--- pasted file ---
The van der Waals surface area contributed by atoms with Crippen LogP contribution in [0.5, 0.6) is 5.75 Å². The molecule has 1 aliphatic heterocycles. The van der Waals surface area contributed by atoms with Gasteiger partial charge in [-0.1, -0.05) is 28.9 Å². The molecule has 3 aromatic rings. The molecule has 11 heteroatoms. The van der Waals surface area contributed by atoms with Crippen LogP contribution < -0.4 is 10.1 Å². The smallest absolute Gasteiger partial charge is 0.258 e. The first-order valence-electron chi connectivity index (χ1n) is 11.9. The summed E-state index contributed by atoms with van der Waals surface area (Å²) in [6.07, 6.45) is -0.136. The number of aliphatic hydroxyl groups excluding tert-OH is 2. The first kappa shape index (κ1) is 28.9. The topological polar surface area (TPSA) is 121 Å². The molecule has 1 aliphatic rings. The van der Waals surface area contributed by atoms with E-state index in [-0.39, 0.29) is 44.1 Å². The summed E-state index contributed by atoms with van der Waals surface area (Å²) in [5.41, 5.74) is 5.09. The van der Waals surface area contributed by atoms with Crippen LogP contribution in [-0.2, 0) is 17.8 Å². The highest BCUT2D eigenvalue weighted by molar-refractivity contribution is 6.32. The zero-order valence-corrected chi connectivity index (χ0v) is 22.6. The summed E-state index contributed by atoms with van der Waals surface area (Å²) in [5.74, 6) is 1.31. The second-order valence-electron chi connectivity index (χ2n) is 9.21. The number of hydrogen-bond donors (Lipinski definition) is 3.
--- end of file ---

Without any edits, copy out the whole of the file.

The van der Waals surface area contributed by atoms with Crippen LogP contribution in [0.5, 0.6) is 5.75 Å². The molecule has 1 aliphatic heterocycles. The van der Waals surface area contributed by atoms with Gasteiger partial charge in [-0.1, -0.05) is 28.9 Å². The molecule has 3 aromatic rings. The molecule has 11 heteroatoms. The van der Waals surface area contributed by atoms with Crippen LogP contribution < -0.4 is 10.1 Å². The smallest absolute Gasteiger partial charge is 0.258 e. The first-order valence-electron chi connectivity index (χ1n) is 11.9. The summed E-state index contributed by atoms with van der Waals surface area (Å²) in [6.07, 6.45) is -0.136. The number of aliphatic hydroxyl groups excluding tert-OH is 2. The first kappa shape index (κ1) is 28.9. The topological polar surface area (TPSA) is 121 Å². The molecule has 1 aliphatic rings. The van der Waals surface area contributed by atoms with E-state index in [-0.39, 0.29) is 44.1 Å². The summed E-state index contributed by atoms with van der Waals surface area (Å²) in [5.41, 5.74) is 5.09. The van der Waals surface area contributed by atoms with Crippen LogP contribution in [-0.2, 0) is 17.8 Å². The highest BCUT2D eigenvalue weighted by molar-refractivity contribution is 6.32. The zero-order valence-corrected chi connectivity index (χ0v) is 22.6. The summed E-state index contributed by atoms with van der Waals surface area (Å²) in [5.74, 6) is 1.31. The second-order valence-electron chi connectivity index (χ2n) is 9.21. The number of hydrogen-bond donors (Lipinski definition) is 3.